The World Cup was also needed to establish the legitimacy of the regime and also to bring national unity to a society fractured by class struggle, i.e. to pacify any remaining turmoil. The 1978 World Cup was truly a gift to the generals, especially in a nation where soccer is loved so much.

The extent of the defeat of the working class was illustrated by the fact that even the tortured inmates cheered alongside their torturers to support the national team, knowing full well that the national team was the team of the military junta, that the World Cup was the military junta’s project to whip up chauvinism and pacify the masses. Claudio Tamburrini, an imprisoned political activist and professional football player, who escaped from one of many jails of the regime in March 1978, wrote the following twenty years later:

“What is the fascination of sport that makes it possible for torturers and tortured to embrace each other after the goals scored by the national team? During the 1978 World Cup, the Argentines – including myself – replaced the critical political judgment of the situation of the country with sporting euphoria.” (Perfil, June 12, 1998, p.14)

The notorious Captain “Tiger” Acosta, one of the most violent torturers of the navy, is said to have entered a room after the final because the prisoners were shouting, “We won, we won,” and then participated himself in this spontaneous display of euphoria with the very people that he tortured daily. He took prisoners out in a car to show them that nobody cared about their disappearance, that people only cared about the World Cup. One of the victims told journalist Fernandez Moore that she asked Acosta to open the window so that she could have a better view of the carnival on the street. When he had done this, she thought about screaming that she was one of “the disappeared”, held and tortured in a jail not too far away, but she realized that this was pointless, and in the midst of the national celebrations, in the context of a defeated movement, people would just think that she was a crazy woman.

Such was the extent of the defeat of the Argentinean working class. In every period of the defeat, the masses keep their heads down.

The philosophy of the military junta towards soccer was in many respects similar to the fascist philosophy, especially of Italian fascism during the 1934 and 1938 World Cup competitions when the Italian squad won the title. The military junta’s proclaimed objective was the reestablishment of the lost social order. In their own words, they intended to reinstate “Christian morality, the national tradition, and the dignity of being Argentine” and to promote harmony between the state, capital, and the workers. Benito Mussolini and Italian fascism also rose to power under such programme, riding on the discontent of the petty bourgeoisie who were tired of class struggle that had not brought any decisive end to the problems of society.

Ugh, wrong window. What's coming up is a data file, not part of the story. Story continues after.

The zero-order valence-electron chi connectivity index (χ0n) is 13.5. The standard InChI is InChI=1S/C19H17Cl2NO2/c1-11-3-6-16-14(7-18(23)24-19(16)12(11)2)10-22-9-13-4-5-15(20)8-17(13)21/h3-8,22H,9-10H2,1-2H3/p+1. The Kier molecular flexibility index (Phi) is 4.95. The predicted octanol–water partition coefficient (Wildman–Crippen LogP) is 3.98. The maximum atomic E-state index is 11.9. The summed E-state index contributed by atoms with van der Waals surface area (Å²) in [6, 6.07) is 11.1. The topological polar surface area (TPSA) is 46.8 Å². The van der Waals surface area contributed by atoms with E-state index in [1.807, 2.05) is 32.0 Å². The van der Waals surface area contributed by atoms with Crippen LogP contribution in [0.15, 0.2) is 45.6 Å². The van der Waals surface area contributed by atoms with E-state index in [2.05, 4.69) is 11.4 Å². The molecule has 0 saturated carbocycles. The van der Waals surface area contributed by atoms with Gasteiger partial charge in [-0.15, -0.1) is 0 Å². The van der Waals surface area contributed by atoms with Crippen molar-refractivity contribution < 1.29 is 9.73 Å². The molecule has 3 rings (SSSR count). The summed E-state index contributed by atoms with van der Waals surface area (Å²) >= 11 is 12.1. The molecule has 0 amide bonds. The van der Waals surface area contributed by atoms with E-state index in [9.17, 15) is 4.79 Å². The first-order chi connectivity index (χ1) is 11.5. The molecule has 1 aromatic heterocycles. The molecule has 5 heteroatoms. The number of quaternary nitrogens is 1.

For the Italian fascists, as much as for the Argentinean military junta, soccer, which was loved so much in both countries, was a national project to articulate “the excellence of the nation” and the importance of staying together, all classes united for a common national goal. It was estimated that US$700 million – 10% of the national debt at a time when the country’s finance was in ruins – was spent by the regime on building the infrastructure needed to host the game.

The philosophy of building the nation and a “New Man” as the embodiment of the quality of the nation, of the state, was at the core of the fascist approach towards sport. General Videla, at his meeting with the football team, proclaimed that footballers were obliged:

“to show that they were the best of the nation and the best Argentina could present to the universe... and they were obliged to demonstrate the quality of the Argentine man. This man, that at the individual level or working in a team, is able to carry out great enterprises when guided by common goals... I claim from you the victory, the winners of the World Cup, winners because you will show courage in the games... and will be the right expression of the human quality of Argentines.” (Suplemento Clarin Mundial, May 27, 1978, p. 6-7) [Emphasis added]